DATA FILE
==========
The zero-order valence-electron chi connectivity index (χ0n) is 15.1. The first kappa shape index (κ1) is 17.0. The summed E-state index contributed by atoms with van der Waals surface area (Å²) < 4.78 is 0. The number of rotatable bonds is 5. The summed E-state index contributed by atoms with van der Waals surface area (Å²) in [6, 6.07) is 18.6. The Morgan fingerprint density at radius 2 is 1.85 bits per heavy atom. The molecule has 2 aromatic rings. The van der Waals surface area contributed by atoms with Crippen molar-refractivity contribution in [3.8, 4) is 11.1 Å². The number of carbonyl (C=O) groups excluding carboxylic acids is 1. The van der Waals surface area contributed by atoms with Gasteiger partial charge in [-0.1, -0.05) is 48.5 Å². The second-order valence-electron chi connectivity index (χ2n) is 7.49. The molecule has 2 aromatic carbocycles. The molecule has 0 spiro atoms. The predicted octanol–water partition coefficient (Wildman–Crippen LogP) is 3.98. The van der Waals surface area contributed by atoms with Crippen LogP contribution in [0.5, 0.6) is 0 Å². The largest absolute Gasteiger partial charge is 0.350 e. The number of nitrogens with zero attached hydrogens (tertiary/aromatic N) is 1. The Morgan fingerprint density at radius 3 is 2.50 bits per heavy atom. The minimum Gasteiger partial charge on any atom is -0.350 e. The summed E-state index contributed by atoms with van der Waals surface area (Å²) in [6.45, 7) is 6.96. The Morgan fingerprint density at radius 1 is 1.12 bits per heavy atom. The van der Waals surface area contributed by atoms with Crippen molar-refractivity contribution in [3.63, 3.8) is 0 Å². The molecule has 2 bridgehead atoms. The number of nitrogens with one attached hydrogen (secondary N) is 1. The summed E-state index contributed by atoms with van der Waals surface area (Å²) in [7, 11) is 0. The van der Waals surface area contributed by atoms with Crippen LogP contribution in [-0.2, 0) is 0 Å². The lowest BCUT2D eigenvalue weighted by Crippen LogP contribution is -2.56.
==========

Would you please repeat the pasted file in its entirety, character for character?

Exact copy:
The zero-order valence-electron chi connectivity index (χ0n) is 15.1. The first kappa shape index (κ1) is 17.0. The summed E-state index contributed by atoms with van der Waals surface area (Å²) < 4.78 is 0. The number of rotatable bonds is 5. The summed E-state index contributed by atoms with van der Waals surface area (Å²) in [6, 6.07) is 18.6. The Morgan fingerprint density at radius 2 is 1.85 bits per heavy atom. The molecule has 2 aromatic rings. The van der Waals surface area contributed by atoms with Crippen molar-refractivity contribution in [3.8, 4) is 11.1 Å². The number of carbonyl (C=O) groups excluding carboxylic acids is 1. The van der Waals surface area contributed by atoms with Gasteiger partial charge in [-0.1, -0.05) is 48.5 Å². The second-order valence-electron chi connectivity index (χ2n) is 7.49. The molecule has 2 aromatic carbocycles. The molecule has 0 spiro atoms. The predicted octanol–water partition coefficient (Wildman–Crippen LogP) is 3.98. The van der Waals surface area contributed by atoms with Crippen LogP contribution in [0.5, 0.6) is 0 Å². The largest absolute Gasteiger partial charge is 0.350 e. The number of nitrogens with zero attached hydrogens (tertiary/aromatic N) is 1. The Morgan fingerprint density at radius 3 is 2.50 bits per heavy atom. The minimum Gasteiger partial charge on any atom is -0.350 e. The summed E-state index contributed by atoms with van der Waals surface area (Å²) in [6.45, 7) is 6.96. The Morgan fingerprint density at radius 1 is 1.12 bits per heavy atom. The van der Waals surface area contributed by atoms with Crippen molar-refractivity contribution in [3.63, 3.8) is 0 Å². The molecule has 2 bridgehead atoms. The number of nitrogens with one attached hydrogen (secondary N) is 1. The summed E-state index contributed by atoms with van der Waals surface area (Å²) in [7, 11) is 0. The van der Waals surface area contributed by atoms with Crippen LogP contribution in [-0.2, 0) is 0 Å². The lowest BCUT2D eigenvalue weighted by Crippen LogP contribution is -2.56.